There are two basic formats for trademark registration; standard character and stylized. The standard character format is for the registration of words alone, with no claim to any special font or designs. The standard character format was used when registering, “disagreeing has never been so much fun” – JealousBrother.com’s slogan. The stylized format is what was used for the JealousBrother.com name/logo due to the uniqueness of the logo’s design and the fact that there were special fonts and illustrations claimed as a part of the trademark. The latter is obviously much more difficult to register due to the scrupulous detail required to satisfy the requirements set by the USPTO. If your trademark requires a stylized registration I strongly suggest going the extra mile when writing the description of the mark. In my opinion it is better to cover all of your bases with a lot of detail rather than being too lax with your description leaving room for questions.
If you’re like me then you would probably expect a pretty quick turnaround after forking out hundreds of dollars to register your trademark; think again. I’m sure the USPTO is very busy and the type of data they handle is very detailed and extremely important to many individuals and companies alike. However, I was pretty shocked when I found out the timeline was three to six months before an examining attorney would even look at my application. It took roughly two and a half months for an examining attorney to look at our application. It is also estimated that the entire process from filing to final registration will take between thirteen and sixteen months. When you file without an attorney this can be a pretty painful and worrisome wait; wondering if everything was submitted correctly.
After your application is reviewed by the attorney he/she will give you an approval or denial for the official publication of the USPTO gazette. If approved you will eventually be provided a date your trademark will be published, at which point there will be a waiting period of 30 days. During this time anyone who has reason to oppose the registration of your trademark has the right to contact the USPTO. I guess a good analogy would be speak now or forever hold your peace.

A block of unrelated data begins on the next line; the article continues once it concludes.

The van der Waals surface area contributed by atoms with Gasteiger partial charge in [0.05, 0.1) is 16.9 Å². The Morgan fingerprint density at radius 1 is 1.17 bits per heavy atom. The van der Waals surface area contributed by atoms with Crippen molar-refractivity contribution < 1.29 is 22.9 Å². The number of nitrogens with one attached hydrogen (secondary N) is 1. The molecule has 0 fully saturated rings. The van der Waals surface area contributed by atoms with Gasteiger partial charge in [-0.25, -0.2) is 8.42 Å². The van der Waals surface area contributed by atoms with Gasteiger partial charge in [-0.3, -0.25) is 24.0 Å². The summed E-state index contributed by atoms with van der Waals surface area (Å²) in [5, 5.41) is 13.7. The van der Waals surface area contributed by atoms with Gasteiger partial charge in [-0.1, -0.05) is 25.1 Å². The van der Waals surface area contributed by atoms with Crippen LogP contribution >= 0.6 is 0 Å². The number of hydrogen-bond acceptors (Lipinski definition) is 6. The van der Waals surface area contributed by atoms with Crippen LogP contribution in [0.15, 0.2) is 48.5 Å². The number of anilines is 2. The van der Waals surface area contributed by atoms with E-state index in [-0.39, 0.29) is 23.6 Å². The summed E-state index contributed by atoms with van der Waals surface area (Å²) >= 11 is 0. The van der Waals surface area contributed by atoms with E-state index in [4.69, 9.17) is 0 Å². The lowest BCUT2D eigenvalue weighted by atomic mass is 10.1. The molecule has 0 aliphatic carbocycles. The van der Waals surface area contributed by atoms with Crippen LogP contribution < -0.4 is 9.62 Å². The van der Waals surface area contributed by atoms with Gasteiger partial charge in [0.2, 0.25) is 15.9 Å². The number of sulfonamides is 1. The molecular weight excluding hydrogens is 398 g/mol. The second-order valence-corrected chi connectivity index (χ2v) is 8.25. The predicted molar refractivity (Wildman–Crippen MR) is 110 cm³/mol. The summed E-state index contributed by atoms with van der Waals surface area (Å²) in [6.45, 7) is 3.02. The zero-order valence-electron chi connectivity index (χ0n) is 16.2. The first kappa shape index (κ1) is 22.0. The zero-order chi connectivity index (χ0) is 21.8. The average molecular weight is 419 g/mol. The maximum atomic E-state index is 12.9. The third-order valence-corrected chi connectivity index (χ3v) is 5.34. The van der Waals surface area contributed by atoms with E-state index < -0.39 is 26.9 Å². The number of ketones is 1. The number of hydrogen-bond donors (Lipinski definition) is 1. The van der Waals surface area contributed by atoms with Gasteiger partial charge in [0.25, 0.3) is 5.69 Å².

After patiently waiting over five and a half months the day finally came, our logo was published in the official Gazette. If there was one thing I learned up to this point it was that I should never expect anything to happen overnight with the USPTO. Thirty days of patience came and went and so did another two months before I heard anything. I guess I expected the USPTO to throw me a congratulatory party in recognition of my trademarked achievement but they didn’t. Actually, I didn’t even get an email, I found out our trademark had been finalized by checking the status on the USPTO website. Either way it is a good feeling to know 252 days of my life did not go to waste. I did eventually receive a nice certificate of registration from the USPTO which will be framed and placed in my office as a reminder of the completion of this difficult task. I hope this article helps shed some light on what to expect as you embark on a critical yet time consuming journey of registering a trademark.